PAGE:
As a child I won several spelling contests and got some very high test scores. However, I didn’t compete in any sports until high school and then it was just running which sometimes I lost and sometimes I won but only depending on who else was there. In graduate school I joined a mountain biking team but as this was the late 90s and the Ivy League, there just weren’t very many women. Did you know over 70% of the tenured faculty at four year institutions in the US are men? But more than half of the PhDs in this country are women. Don’t forget that.
Anyhow, once in State College, PA I raced against no one at all and I won. It was surreal riding up the green hills of a ski resort by myself just so I could win because there were no other women. Suffice it to say, I never learned much about true competition in sports.
The longer I stay in France, the more I have a slightly nauseating feeling that what has stressed me out in the US is a society based on extreme competition for scarce resources. I hear sad friends convinced they will never find a good man to date because there are none left. I see my teacher friends stressing out because if someone else gets a good schedule, they will get a terrible one and so much of it is based on weird popularity contests. If I do really well at something, back in the US, I know that talking about it too much will make others feel bad because since we live and breathe capitalism, we begin to believe that there just isn’t enough for all. There will be winners and losers.
So I looked up competition, concurrence, here in France and the first things that pop up aren’t love and attention but rather economics and sports. You can win a bike race and then business can compete for accounts, but it seems to stay in those domains. I am often impressed by what seems like kindness and patience here but now I am beginning to think that it is actually the lack of competition. People can give each other time because there is time.
When I look up the definition of competition in an English dictionary the word supremacy figures prominently — the activity or condition of striving to gain or win something by defeating or establishing superiority over others is the first definition in English but in French – so different – it’s a rivalry amongst people who have the same goal. So if I want to buy an old charm on Ebay that’s competition for the French dictionary but for the English dictionary it’s the condition of establishing superiority.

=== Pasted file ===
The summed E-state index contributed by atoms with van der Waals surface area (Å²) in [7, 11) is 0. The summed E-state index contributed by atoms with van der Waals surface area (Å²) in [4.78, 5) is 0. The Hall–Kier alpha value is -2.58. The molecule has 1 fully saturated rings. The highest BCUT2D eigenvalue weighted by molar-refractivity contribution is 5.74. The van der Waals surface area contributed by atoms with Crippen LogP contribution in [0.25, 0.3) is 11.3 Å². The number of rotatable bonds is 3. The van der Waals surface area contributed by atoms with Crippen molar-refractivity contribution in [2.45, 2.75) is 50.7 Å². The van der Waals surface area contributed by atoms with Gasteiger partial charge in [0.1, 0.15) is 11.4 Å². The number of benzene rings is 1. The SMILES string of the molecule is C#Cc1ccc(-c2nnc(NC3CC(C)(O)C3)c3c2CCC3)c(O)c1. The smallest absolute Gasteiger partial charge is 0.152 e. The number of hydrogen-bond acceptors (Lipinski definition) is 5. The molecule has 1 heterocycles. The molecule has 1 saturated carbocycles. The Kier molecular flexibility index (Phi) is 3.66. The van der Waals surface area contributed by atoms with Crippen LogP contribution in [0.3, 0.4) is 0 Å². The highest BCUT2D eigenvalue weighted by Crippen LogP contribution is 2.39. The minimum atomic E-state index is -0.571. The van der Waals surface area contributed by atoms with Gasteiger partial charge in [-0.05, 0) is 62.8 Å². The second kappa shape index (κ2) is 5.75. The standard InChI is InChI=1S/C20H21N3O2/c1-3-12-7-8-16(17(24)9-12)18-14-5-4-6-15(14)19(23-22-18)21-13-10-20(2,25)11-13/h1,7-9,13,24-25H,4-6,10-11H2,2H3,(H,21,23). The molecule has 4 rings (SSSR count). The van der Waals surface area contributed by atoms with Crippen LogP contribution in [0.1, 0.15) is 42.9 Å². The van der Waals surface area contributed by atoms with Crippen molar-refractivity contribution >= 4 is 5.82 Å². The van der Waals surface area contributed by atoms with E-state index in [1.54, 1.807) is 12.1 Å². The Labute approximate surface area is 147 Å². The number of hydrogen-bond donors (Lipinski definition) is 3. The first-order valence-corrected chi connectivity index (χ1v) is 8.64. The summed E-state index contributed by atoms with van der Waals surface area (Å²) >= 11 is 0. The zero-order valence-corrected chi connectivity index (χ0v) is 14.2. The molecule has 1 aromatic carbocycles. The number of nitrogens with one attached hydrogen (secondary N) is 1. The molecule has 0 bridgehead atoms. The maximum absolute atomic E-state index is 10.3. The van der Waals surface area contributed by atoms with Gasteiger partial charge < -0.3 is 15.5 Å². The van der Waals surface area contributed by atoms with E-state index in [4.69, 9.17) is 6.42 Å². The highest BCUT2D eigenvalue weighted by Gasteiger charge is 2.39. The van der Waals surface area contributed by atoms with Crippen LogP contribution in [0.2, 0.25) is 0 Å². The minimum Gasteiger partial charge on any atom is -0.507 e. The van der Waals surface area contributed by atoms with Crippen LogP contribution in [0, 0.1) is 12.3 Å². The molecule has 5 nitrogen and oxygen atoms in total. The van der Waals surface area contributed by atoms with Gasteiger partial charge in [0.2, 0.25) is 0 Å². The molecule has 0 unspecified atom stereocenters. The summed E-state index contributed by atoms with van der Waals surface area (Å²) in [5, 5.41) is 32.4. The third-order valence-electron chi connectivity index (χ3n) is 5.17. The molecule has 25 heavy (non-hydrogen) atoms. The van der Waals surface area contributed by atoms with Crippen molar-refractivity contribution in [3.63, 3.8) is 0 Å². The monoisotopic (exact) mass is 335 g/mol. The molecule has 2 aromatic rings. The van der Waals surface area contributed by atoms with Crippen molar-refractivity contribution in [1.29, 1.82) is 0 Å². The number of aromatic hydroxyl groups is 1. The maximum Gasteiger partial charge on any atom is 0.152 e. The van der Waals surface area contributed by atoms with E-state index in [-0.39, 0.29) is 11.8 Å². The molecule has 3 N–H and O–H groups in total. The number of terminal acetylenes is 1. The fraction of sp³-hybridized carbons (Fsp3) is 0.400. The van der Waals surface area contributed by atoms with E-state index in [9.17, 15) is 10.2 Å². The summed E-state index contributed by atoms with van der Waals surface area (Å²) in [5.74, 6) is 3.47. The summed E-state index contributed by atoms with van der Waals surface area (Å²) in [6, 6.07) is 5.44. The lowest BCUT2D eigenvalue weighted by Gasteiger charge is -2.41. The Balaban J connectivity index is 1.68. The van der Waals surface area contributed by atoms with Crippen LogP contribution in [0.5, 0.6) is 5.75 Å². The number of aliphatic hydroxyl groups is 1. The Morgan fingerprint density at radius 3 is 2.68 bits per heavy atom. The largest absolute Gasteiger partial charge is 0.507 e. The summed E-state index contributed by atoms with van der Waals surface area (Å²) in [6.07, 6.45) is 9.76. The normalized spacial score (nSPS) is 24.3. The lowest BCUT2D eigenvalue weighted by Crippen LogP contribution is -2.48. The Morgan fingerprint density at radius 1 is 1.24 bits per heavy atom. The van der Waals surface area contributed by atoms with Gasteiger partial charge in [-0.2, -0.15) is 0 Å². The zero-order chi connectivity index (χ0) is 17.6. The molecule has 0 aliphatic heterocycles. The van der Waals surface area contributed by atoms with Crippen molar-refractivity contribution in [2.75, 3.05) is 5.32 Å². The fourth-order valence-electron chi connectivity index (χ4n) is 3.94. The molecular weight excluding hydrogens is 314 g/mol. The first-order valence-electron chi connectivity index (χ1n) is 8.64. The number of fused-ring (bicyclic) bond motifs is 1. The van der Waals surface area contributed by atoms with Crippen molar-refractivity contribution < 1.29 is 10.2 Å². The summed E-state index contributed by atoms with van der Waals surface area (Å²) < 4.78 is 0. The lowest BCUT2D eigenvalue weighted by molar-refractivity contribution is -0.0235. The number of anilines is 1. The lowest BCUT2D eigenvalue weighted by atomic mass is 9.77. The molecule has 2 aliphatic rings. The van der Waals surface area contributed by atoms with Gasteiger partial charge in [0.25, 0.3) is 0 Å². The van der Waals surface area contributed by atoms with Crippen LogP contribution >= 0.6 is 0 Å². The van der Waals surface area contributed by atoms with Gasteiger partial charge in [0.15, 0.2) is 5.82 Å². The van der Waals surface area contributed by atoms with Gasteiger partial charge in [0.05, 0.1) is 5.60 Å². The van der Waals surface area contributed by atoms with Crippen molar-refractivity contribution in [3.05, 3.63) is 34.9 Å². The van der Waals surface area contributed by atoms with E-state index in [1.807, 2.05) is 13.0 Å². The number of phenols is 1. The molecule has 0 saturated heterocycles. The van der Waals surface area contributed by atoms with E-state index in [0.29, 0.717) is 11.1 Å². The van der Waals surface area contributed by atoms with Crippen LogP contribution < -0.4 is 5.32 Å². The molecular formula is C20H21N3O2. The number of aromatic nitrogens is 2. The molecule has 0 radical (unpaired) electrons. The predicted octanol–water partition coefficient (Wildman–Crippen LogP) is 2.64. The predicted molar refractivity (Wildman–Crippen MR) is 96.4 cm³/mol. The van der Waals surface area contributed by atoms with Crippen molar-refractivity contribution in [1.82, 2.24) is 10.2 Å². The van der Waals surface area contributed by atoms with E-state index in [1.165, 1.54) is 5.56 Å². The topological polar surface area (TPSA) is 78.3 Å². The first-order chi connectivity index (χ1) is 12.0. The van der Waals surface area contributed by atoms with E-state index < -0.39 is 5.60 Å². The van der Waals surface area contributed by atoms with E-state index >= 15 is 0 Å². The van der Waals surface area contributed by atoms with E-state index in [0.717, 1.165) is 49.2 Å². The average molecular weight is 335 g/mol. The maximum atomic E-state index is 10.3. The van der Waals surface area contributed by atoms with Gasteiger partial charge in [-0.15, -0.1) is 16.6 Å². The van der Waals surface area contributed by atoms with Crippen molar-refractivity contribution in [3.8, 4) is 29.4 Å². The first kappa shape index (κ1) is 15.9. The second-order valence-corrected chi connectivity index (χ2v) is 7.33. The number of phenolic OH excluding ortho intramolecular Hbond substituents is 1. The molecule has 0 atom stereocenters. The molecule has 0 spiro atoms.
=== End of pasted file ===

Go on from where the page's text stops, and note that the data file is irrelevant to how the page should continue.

In yoga classes, in dance classes, in various conversations over this last year I have begun to notice that comparison is simply not done here that much. So if I am being an amazing mother then that’s great, it doesn’t in any way make another parent feel lesser. They may be sad about what isn’t working in their lives but my reality isn’t the cause of that wistfulness. We aren’t literally in competition because our goals are diverse.
I am not an expert in vast generalizations about French culture but it feels like comparing oneself to others is just a little bit in poor taste here. Which is good for mental health. Because comparisons just lead to misery. I am alone in confinement with my child. That is definitely worse than being with a hot man who wants to practice tango all day and cook delightful meals. Or is it? And it’s definitely better than having no one at all to touch and hold. Or is it? It would be lovely to have a big garden to romp in but if I had that then I’d spend all my time pruning instead of practicing handstands. It’s just a bad path, the competition and comparison path. But if I think about only being in competition with those who have the same goals, well, then that’s just me and I might as well help myself.
The comparative and the superlative are what we teach in foreign language classes, thinner, thinnest, richer, richest. But that superlative is a complete myth. You are only the thinnest when you are dead and you can only be the richest if you do the math a certain way. There are no absolute superlatives in our human existence. And so the path of comparison is just a path of misery.
What if my beauty or my happiness or your adoring husband or his cheerful boyfriend or their perfect teaching schedule didn’t affect anyone else’s wellbeing? I don’t know if in the US we can ever wean ourselves of this as a society, as a whole because capitalism needs us to compare and strive so that we will buy. I know so many wonderful people who don’t compete or compare except when they are feeling really down, but the pressure, the habit, the compulsion has been bred into us in so many of our social interactions and ways of perceiving ourselves.
I have been institutionalized most of my life: years and years of grading and being graded. It is exhausting our children. Any time we are evaluated, even by ourselves, our nervous systems get all wound up. It has been such a blessing this year to be in France where, frankly, no one really cares if I have more or less or if I’m faster or slower.
I feel like I have been taught to internalize a barometer, a constant superiority checker and evaluator. It drives me crazy and doesn’t make me happy. This year away and this confinement have made it almost impossible to compete with anyone because I’m on a long race to nowhere at all. I worry that I won’t be able to maintain this live and let live attitude once I return to the US where it just feels like there aren’t enough affordable houses, enough good jobs, enough health care, enough room on the roads, enough, enough, enough for what we have been taught to believe we need.
This year I have had the incredible blessing of being intensely involved with two groups that conscientiously work to keep the voices of comparison quiet through meditation, practices, writing and conversational practices. It’s exciting to think that this is possible, that we, especially women, can work together and enjoy everyone’s success and forget completely about superiority.